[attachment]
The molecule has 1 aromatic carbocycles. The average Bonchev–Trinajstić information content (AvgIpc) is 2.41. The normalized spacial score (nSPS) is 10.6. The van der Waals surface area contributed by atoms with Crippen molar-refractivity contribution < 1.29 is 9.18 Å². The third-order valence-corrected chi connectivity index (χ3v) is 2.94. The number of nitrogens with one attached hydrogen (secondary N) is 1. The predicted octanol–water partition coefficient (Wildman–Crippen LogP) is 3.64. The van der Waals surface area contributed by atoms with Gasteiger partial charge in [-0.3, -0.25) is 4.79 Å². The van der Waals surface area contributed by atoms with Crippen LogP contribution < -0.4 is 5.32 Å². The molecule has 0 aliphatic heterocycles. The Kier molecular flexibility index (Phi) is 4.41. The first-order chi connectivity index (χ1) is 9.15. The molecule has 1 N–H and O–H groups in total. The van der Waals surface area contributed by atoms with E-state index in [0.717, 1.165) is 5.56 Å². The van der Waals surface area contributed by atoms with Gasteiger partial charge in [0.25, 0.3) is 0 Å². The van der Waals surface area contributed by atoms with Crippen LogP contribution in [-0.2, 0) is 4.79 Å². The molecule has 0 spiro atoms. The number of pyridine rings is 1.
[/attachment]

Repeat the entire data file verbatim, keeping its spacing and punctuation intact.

The molecule has 1 aromatic carbocycles. The average Bonchev–Trinajstić information content (AvgIpc) is 2.41. The normalized spacial score (nSPS) is 10.6. The van der Waals surface area contributed by atoms with Crippen molar-refractivity contribution < 1.29 is 9.18 Å². The third-order valence-corrected chi connectivity index (χ3v) is 2.94. The number of nitrogens with one attached hydrogen (secondary N) is 1. The predicted octanol–water partition coefficient (Wildman–Crippen LogP) is 3.64. The van der Waals surface area contributed by atoms with Gasteiger partial charge in [-0.3, -0.25) is 4.79 Å². The van der Waals surface area contributed by atoms with Crippen LogP contribution < -0.4 is 5.32 Å². The molecule has 0 aliphatic heterocycles. The Kier molecular flexibility index (Phi) is 4.41. The first-order chi connectivity index (χ1) is 9.15. The molecule has 1 N–H and O–H groups in total. The van der Waals surface area contributed by atoms with E-state index in [0.717, 1.165) is 5.56 Å². The van der Waals surface area contributed by atoms with Gasteiger partial charge in [0.25, 0.3) is 0 Å². The van der Waals surface area contributed by atoms with Crippen LogP contribution in [-0.2, 0) is 4.79 Å². The molecule has 0 spiro atoms. The number of pyridine rings is 1.